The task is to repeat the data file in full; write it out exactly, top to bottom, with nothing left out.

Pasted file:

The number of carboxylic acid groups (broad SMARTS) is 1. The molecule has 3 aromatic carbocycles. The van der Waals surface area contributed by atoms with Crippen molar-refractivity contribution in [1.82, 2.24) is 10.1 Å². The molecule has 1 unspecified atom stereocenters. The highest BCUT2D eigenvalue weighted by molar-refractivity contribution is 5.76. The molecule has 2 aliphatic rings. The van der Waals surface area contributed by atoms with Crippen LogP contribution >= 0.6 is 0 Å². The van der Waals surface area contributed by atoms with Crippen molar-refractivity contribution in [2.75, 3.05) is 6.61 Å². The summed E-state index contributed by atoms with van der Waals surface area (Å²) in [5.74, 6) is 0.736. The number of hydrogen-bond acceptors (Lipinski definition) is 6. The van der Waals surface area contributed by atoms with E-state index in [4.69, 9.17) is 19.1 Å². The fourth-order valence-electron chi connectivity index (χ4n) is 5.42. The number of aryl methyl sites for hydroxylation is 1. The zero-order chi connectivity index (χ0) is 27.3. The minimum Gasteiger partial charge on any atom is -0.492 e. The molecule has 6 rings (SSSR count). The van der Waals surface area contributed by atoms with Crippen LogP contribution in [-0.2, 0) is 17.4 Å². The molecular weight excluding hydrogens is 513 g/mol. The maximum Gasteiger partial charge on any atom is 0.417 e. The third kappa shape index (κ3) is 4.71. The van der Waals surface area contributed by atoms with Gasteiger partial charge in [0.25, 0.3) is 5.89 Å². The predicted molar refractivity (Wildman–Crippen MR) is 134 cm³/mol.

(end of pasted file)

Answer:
The number of carboxylic acid groups (broad SMARTS) is 1. The molecule has 3 aromatic carbocycles. The van der Waals surface area contributed by atoms with Crippen molar-refractivity contribution in [1.82, 2.24) is 10.1 Å². The molecule has 1 unspecified atom stereocenters. The highest BCUT2D eigenvalue weighted by molar-refractivity contribution is 5.76. The molecule has 2 aliphatic rings. The van der Waals surface area contributed by atoms with Crippen LogP contribution >= 0.6 is 0 Å². The van der Waals surface area contributed by atoms with Crippen molar-refractivity contribution in [2.75, 3.05) is 6.61 Å². The summed E-state index contributed by atoms with van der Waals surface area (Å²) in [5.74, 6) is 0.736. The number of hydrogen-bond acceptors (Lipinski definition) is 6. The van der Waals surface area contributed by atoms with E-state index in [4.69, 9.17) is 19.1 Å². The fourth-order valence-electron chi connectivity index (χ4n) is 5.42. The number of aryl methyl sites for hydroxylation is 1. The zero-order chi connectivity index (χ0) is 27.3. The minimum Gasteiger partial charge on any atom is -0.492 e. The molecule has 6 rings (SSSR count). The van der Waals surface area contributed by atoms with Crippen LogP contribution in [-0.2, 0) is 17.4 Å². The molecular weight excluding hydrogens is 513 g/mol. The maximum Gasteiger partial charge on any atom is 0.417 e. The third kappa shape index (κ3) is 4.71. The van der Waals surface area contributed by atoms with Gasteiger partial charge in [0.25, 0.3) is 5.89 Å². The predicted molar refractivity (Wildman–Crippen MR) is 134 cm³/mol.